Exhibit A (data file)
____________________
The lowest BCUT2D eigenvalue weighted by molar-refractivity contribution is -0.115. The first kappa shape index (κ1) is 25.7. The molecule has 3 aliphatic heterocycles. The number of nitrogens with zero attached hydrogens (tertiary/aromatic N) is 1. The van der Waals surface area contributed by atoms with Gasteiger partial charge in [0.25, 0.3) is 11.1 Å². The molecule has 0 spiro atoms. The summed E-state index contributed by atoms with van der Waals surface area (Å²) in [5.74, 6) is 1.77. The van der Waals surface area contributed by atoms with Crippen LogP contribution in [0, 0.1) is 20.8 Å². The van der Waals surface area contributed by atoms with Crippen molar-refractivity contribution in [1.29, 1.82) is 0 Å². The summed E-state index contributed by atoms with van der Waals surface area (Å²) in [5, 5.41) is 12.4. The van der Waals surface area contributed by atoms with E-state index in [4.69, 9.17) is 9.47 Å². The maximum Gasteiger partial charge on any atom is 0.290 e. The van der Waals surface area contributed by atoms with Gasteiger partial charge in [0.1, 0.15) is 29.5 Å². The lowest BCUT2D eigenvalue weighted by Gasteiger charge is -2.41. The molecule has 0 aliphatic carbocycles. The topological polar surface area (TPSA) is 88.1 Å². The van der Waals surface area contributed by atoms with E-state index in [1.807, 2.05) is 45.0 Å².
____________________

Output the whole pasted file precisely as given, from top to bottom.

The lowest BCUT2D eigenvalue weighted by molar-refractivity contribution is -0.115. The first kappa shape index (κ1) is 25.7. The molecule has 3 aliphatic heterocycles. The number of nitrogens with zero attached hydrogens (tertiary/aromatic N) is 1. The van der Waals surface area contributed by atoms with Gasteiger partial charge in [0.25, 0.3) is 11.1 Å². The molecule has 0 spiro atoms. The summed E-state index contributed by atoms with van der Waals surface area (Å²) in [5.74, 6) is 1.77. The van der Waals surface area contributed by atoms with Crippen LogP contribution in [0, 0.1) is 20.8 Å². The van der Waals surface area contributed by atoms with Crippen molar-refractivity contribution in [1.29, 1.82) is 0 Å². The summed E-state index contributed by atoms with van der Waals surface area (Å²) in [5, 5.41) is 12.4. The van der Waals surface area contributed by atoms with E-state index in [4.69, 9.17) is 9.47 Å². The maximum Gasteiger partial charge on any atom is 0.290 e. The van der Waals surface area contributed by atoms with Gasteiger partial charge in [0.1, 0.15) is 29.5 Å². The lowest BCUT2D eigenvalue weighted by Gasteiger charge is -2.41. The molecule has 0 aliphatic carbocycles. The topological polar surface area (TPSA) is 88.1 Å². The van der Waals surface area contributed by atoms with E-state index in [1.807, 2.05) is 45.0 Å².